So what do theory-theorists claim? Well, they generally argue that mindreading is accomplished by the existence of tacit psychological theories. People supposedly use these tacit psychological theories to make inferences about other people’s behavior. In other words, theory-theory maintains that people understand each other much in the same way that scientists make sense of the natural world. The only difference is that we theoretically mindread people in a tacit or implicit way, and that science uses the same methods but in an explicit matter. Goldman quotes Fodor arguing that “When such [commonsense psychological] explanations are made explicit, they are frequently seen to exhibit the ‘deductive structure’ that is so characteristic of explanation in real science” (Fodor, 1987, quoted in Goldman, 2006). Goldman continues: “Fodor’s account of commonsense psychology posits an implicit, sciencelike theory featuring generalizations over unobservables (in this case, mental states). People are said to arrive at commonsense mental attributions by using the theory to guide their inferences” (Ibid., 96). So, as you can see, theory-theory believes that people operate like unconscious scientists, using tacit psychological theories to make logical inferences about what people behave the way they do. And, according to Goldman, these theories are presumed to be an innate human capacity. This ahistorical approach to mind is one major problem I have with theory-theory. But, again, I’m not at all comfortable with my knowledge of theory-theory. But at first glance it seems crazy to me.


I don’t want to dwell on the technical issues of theory-theory. Instead, I want to use it as a way to transition to the problem of relationships that I am trying to address. And I think the best way to do that is to use some personal reflections and anecdotes.

When I’m at work I worry about how people engage with me. Sometimes people will come up to me and will just mumble something and throw a dollar on the counter. Sometimes people will ignore all my attempts at saying hello or making small talk. People just spout orders at me, spout numbers at me. When this kind of thing happens I feel as though I have been denied some basic part of my humanity. I feel hurt when I go completely unacknowledged as a person. So how is it that people are able to engage with me in this way? How is it that people can approach me, buy something from me, and feel no concern or interest in who I am as a person? And how is it that I am able to interact with people in this way? This seems to conflict with the notion of simulation theory. There seems to be no attempt, or even need, to simulate one another’s thoughts. It seems that all me and my customers need to interact is labels and concepts.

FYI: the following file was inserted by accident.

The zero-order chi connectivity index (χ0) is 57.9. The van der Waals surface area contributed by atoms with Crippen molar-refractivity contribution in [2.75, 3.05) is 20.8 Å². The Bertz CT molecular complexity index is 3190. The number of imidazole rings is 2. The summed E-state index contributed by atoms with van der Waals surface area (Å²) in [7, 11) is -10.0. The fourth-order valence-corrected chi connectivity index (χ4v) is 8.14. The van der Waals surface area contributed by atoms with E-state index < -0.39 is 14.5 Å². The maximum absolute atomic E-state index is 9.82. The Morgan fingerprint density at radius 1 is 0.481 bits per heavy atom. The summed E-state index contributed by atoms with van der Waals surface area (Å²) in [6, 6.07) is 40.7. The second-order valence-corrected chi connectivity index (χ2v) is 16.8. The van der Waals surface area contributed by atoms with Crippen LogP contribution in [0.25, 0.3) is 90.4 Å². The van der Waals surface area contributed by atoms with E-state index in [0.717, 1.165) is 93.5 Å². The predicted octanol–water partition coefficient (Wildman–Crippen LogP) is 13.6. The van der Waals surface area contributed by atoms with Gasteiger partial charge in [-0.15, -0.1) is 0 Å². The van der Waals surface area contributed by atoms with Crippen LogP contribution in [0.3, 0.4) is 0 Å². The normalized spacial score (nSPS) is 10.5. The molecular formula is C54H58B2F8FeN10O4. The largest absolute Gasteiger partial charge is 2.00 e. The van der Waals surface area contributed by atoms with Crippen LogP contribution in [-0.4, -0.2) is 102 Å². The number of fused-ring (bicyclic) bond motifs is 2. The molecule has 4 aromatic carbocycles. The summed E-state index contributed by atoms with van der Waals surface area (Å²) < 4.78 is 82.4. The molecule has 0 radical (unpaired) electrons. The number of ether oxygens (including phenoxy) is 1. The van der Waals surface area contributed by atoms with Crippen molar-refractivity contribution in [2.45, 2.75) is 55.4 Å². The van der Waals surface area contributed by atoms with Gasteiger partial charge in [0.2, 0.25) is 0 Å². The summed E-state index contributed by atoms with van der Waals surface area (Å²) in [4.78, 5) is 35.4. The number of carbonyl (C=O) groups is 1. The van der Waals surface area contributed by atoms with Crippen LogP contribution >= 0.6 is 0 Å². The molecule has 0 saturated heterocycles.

And this is what it is about theory-theory that worries me. The Fodor quotation above shows that one of the crucial things about theory-theory is that it supposedly works in terms of generalizations as opposed to particulars. I have a big problem with generalization, categorization, and labeling. I think that they make things understandable by simplifying them. Once we have a label for something, once we have generalized it, there is no need for us to think very hard about what it really might be. This is especially true with people. Once we label someone ‘insane’, or ‘a criminal’, or ‘a barista’, for that matter, we don’t have to wonder about them. Their role, their essence, is already defined for us. And in the case of baristas, or any other service worker, they are functionally or economically defined. In short, I think that humans understand one another not simply through simulation and empathy. We can also understand one another through language, through classification and labeling. Both of these things, empathy and language, are innate properties for humans. And I think that they conflict with one another. I think there is tension between these two properties of the mind. In fact, I wrote about this in my essay of December 12th 2010, ‘Empathy And Language’.